Linking to High-Authority Websites

Google Now Supports Site Names in Four Additional Languages

Updates to Google’s site names system now enable more subdomains across all platforms in English, French, German, and Japanese.

The tech giant recently said on its blog that it has enhanced the system’s ability to choose appropriate websites to display in search results.

The function was only available on mobile devices and only supported a few languages when it was first introduced in May. The system is now functional on all platforms and in all supported languages.

The most recent site name system upgrade demonstrates Google’s dedication to improving the user experience while conducting searches.

According to the site name guidelines, Google advises that using WebSite structured data is the most efficient approach to propose a preferred site name.

This update comes in handy when a preferred site name is not available, like when two internationally focused sites have the same name.

In these situations, giving an alternative name enables Google’s engine to take additional possibilities into account.

Google also mentioned a possible problem where neither a preferred nor an alternate site name is chosen.

This could happen if a name isn’t considered as being unique, clear, or frequently connected to a certain website.

Google’s website now proposes using a domain or subdomain name as the site name as a solution.

Google advises users to confirm whether preferred and secondary names are provided via WebSite structured data and backed by other sources on your homepage before performing this repair.

Google Now Supports Site Names

Google on Treating “.AI” Domains for SEO

During Google SEO office hours, Google’s Illyes shared whether using the ‘.AI’ domain could have a downside, due to its connection to the Caribbean island of Anguilla. 

We differentiate two types of domain names: gTLD and ccTLD. Generic Top Level Domain or gTLD is a domain that is not linked to any country and is available to use worldwide. Such domains are: .com, .net, .biz, .org, .xyz and so on.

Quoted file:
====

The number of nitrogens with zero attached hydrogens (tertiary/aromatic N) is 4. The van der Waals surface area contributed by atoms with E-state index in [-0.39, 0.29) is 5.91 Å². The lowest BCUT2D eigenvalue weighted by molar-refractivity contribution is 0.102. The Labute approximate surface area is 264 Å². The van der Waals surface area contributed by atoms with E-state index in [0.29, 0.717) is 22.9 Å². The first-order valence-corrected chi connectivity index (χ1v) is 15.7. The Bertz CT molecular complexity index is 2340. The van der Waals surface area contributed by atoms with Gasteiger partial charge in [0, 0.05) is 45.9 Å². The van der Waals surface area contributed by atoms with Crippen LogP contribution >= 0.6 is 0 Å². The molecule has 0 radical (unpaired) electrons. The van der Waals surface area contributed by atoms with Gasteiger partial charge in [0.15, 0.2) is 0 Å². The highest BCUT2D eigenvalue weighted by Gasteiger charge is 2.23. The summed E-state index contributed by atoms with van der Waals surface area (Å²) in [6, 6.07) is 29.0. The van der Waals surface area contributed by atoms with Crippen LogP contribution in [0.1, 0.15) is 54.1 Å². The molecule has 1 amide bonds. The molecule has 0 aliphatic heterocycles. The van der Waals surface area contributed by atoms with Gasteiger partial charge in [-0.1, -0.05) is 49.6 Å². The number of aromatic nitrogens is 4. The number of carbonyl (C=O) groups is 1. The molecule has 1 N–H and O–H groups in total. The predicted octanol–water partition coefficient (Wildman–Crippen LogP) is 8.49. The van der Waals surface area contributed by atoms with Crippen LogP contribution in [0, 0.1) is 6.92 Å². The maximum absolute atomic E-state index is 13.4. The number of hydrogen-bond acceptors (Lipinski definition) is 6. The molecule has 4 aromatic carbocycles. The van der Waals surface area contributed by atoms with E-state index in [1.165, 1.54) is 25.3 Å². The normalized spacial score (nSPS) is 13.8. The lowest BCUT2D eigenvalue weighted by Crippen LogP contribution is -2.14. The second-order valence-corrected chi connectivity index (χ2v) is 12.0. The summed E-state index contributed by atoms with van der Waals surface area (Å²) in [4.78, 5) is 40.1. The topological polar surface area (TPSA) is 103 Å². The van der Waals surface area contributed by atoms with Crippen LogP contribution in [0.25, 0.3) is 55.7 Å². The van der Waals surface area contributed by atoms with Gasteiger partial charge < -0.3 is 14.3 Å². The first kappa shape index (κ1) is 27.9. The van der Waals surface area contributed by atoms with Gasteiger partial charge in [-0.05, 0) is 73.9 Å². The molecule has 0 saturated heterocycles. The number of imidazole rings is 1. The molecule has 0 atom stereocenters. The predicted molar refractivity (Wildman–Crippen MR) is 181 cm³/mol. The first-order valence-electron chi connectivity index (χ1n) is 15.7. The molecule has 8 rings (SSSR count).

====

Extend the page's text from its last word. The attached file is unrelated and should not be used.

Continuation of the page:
On the other hand ccTLD is a top level domain that is linked to a particular country, such as .uk and .in. Google uses such domains to localize the websites using them with the countries that are associated with those TLDs. So, for example if a website is using .uk TLD, Google will know that it is relevant for people in India. 

Some country-specific top-level domains (ccTLDs) represent more than just the country that they belong to.

As an illustration, the small island of Tuvalu has the ccTLD.TV.

Google on Treating ".AI"

The .Websites that wish to be recognized as (or relevant for) having something to do with television should utilize the TV ccTLD.

In the same way, ‘.AI’ is a ccTLD connected to the Caribbean island of Anguilla.

Use of the ‘.AI’ ccTLD raises the question of whether this might mistakenly localize the website to the island of Anguilla and affect its ability to rank in other nations, such as the US or anyplace else.

Ilyes offered a slightly shocking answer, stating that you may use ‘.AI’ for your global presence as of early June 2023 since Google Search treats it as a generic top-level domain (gTLD).

Gary’s response emphasizes the significance of checking whether a domain extension selected for a website is considered as a ccTLD or a gTLD because it might affect the website’s ability to rank globally.

The ability of a website to rank outside of the nation it is localized to might be significantly impacted by using a top level domain that Google views as localized.